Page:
(For what it’s worth, the truck that those boards are stacked on is still parked in my pasture today, with tags expired almost 20 years ago, and in constant peril of being overrun by blackberries. It’s got a few stories of its own… )

Alice and big maple log, 1995, Rochester, WA
Hippie child Alice, and figured maple lumber, 1996, Olympia, WA

Anyway, one board from that tree was in the assortment of wood that I had given Patrick, and that is now the handle of my “new” kitchen knife. Thanks, Patrick!

I think I’ll write up a few more stories like this in the future, about special objects and their stories. This was fun to write and dig up pictures for.

“how’s Greenland?”

I walked down the hill from the hotel to the harbor this evening, to sit at a picnic table near the docks and relax and have a pipe and a splash of liquor. Dunhill Standard Mixture, picked up in Norway at an exorbitant price, packed into a cheap Falcon Coolway pipe, and a flask filled with Famous Grouse scotch, brought from the Keflavik duty-free store. 

There’s just the tiniest few drops of rain, harbinger of more to come, later tonight and tomorrow. But for now, it’s the perfect amount of barely damp. 

Boats all tied up and quiet for the night. Kids out playing all over town, and especially at the container dock, which is pretty empty right now, and makes a good place to ride bikes, and throw balls for dogs. The concert venue made of shipping containers from last weekend has disappeared; many of the containers left on a small ship a few days ago.

The sign at the entrance to the dock that indicates that children are not to play on the dock seems to be pretty much ignored.

Two boys go past tearing down the hill on a bike with low tires, no helmets, lights, or anything else. Two more boys go past up the hill on a tiny scooter with a bad engine miss.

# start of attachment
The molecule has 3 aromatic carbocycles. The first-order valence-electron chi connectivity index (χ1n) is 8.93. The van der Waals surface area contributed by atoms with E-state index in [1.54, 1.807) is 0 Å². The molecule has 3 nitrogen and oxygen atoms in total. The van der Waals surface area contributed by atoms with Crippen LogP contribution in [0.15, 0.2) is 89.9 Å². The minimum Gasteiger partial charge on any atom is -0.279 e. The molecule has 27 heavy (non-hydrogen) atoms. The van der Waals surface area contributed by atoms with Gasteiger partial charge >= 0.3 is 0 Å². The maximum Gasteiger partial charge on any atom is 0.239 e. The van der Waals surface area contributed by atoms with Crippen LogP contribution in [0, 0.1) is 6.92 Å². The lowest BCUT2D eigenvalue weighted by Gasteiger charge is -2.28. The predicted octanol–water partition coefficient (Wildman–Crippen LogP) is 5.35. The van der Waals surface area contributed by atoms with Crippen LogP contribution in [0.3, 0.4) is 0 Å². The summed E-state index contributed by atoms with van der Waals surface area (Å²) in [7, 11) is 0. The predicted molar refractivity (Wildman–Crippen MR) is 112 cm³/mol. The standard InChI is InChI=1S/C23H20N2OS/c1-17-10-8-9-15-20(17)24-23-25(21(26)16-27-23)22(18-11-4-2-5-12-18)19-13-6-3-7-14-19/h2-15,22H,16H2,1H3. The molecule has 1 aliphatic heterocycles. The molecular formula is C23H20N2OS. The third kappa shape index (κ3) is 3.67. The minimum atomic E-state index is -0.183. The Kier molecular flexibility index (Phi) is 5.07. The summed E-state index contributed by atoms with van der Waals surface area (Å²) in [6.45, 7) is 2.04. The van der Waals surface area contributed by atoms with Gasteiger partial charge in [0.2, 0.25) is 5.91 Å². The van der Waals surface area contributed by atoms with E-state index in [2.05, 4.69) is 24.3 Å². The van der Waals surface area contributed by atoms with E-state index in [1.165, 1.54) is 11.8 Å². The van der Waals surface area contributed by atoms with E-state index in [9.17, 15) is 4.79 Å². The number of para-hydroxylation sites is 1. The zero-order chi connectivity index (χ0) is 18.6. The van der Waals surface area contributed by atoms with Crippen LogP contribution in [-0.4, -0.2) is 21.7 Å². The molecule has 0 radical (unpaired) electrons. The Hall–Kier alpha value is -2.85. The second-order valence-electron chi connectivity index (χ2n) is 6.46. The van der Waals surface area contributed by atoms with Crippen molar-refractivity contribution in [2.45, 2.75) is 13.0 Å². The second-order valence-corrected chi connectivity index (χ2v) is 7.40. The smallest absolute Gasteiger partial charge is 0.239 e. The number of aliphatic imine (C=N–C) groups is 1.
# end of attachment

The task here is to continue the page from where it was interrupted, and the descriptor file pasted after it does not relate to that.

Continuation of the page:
Beautiful evening colors, dimming light, and a relaxed, mid-week evening vibe around town. 

Pipe done, I came back up to the room after walking around town a bit, for a dinner of some dried capelin fishes, crackers with Danish camembert and some Tuborg Guld lager. 

People ask, “How’s Greenland”? Which can be pretty hard to answer sometimes. 

But that’s a little of how it is, right now, right here. 

Changes…

OK, so what about those big life changes that I vaguely alluded to in the introductory post?

OK, then…  

The “Big D”:

My marriage has always been pretty challenging and difficult, as those who are at least sort of close to me know. And, after a long, long time, almost 27 years, it finally came to an official end in early 2018, although it had been functionally over for a while before that. Basically, after years of stubbornness and extreme loyalty, fear of change, and a heavy indulgence in the Sunk Cost Fallacy, I finally stopped fighting to stay married, and just let the chips fall where they may. And where that ended up was in a breakup, followed by a long, sort of awkward co-habitation, and finally separation and divorce. 

We did manage, in the end, to pull off a fairly non-combative, amicable, DIY divorce, that kept costs and drama to a bare minimum. 

If you’re friends with Shannon, you’ve known about this since it happened, and probably even before, actually, because she has been much more public about it than I have been. I’m a pretty private person for the most part, and honestly, this wasn’t something I was super excited about. It felt like failure on a grand scale, and not something I really wanted to go around yakking about to just anyone. And I definitely have not been super excited to run around in 2019 announcing myself as “single”. Ugh. I haven’t been “single” since I was younger than my oldest kid is now. The elder George Bush was president, the first Iraq War hadn’t even happened yet, phones were still connected to the wall with wires, and Nirvana had just come out with “Bleach”… lol.